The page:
First, in a excellent June 12, 2012 article on her On The Case blog (here)., Alison Frankel takes a detailed look at Delaware Vice Chancellor Travis Laster’s June 11, 2012 opinion in the Allergan derivative litigation, in which the Vice Chancellor, as Frankel puts it, "blasts first-to-file firms" in shareholder derivative and M&A litigation. It is a long-ish article but very much worth reading in full.
Second, Victor Li’s June 12, 2012 article on Am Law Litigation Daily (here) takes a look at the ruling entered Monday in the Western Distrcit of Pennyslvannia in the long-running RICO action brought in that court against Alcoa and others by Bahrain Aluminum BSC (Alba), in which Alba accuses the defendants of bribing Alba officials and other senior Bahrain government officials. As Li explains, Monday’s decision rejected the defendants’ attempt made in reliance on the U.S. Supreme Court’s decision in Morrison v. National Australia Bank to have the case dismissed.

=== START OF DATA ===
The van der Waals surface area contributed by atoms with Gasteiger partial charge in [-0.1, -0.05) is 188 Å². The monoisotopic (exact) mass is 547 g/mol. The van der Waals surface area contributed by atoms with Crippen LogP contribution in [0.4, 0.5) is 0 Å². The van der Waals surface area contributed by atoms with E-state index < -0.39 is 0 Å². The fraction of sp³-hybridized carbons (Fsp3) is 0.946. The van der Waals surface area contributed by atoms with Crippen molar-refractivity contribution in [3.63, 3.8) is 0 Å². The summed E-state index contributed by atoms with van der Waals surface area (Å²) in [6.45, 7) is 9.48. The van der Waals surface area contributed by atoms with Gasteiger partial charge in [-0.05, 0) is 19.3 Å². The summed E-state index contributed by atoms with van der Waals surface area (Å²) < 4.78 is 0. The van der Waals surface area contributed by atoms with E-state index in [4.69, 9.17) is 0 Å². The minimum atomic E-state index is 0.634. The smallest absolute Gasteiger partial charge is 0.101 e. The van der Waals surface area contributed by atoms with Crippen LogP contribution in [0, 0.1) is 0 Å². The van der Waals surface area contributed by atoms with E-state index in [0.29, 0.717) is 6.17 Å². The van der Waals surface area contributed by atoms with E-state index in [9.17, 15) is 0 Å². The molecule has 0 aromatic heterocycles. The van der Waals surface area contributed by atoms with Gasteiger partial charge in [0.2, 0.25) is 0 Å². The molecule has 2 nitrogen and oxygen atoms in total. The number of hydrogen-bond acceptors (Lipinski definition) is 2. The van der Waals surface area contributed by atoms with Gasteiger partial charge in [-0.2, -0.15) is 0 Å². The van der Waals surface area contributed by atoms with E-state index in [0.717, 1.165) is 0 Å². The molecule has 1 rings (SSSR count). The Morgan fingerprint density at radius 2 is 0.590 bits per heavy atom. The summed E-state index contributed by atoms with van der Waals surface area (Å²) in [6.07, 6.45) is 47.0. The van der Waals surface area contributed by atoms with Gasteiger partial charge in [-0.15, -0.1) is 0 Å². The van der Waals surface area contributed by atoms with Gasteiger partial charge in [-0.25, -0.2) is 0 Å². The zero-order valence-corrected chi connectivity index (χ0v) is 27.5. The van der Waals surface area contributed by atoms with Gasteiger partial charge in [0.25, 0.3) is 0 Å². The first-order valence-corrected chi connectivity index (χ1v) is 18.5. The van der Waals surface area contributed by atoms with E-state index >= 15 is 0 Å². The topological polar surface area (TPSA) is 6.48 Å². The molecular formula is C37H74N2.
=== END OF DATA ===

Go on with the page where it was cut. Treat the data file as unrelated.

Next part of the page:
Third, a June 11, 2012 Reuters article entitled "SEC Probes Hit a Wall in Uncooperative China" (here) takes a look at the problems that the SEC is having trying to investigate fraud allegations involving Chinese companies. According to the article, the SEC is finding that "cooperative cross-border investigations are completely foreign to China."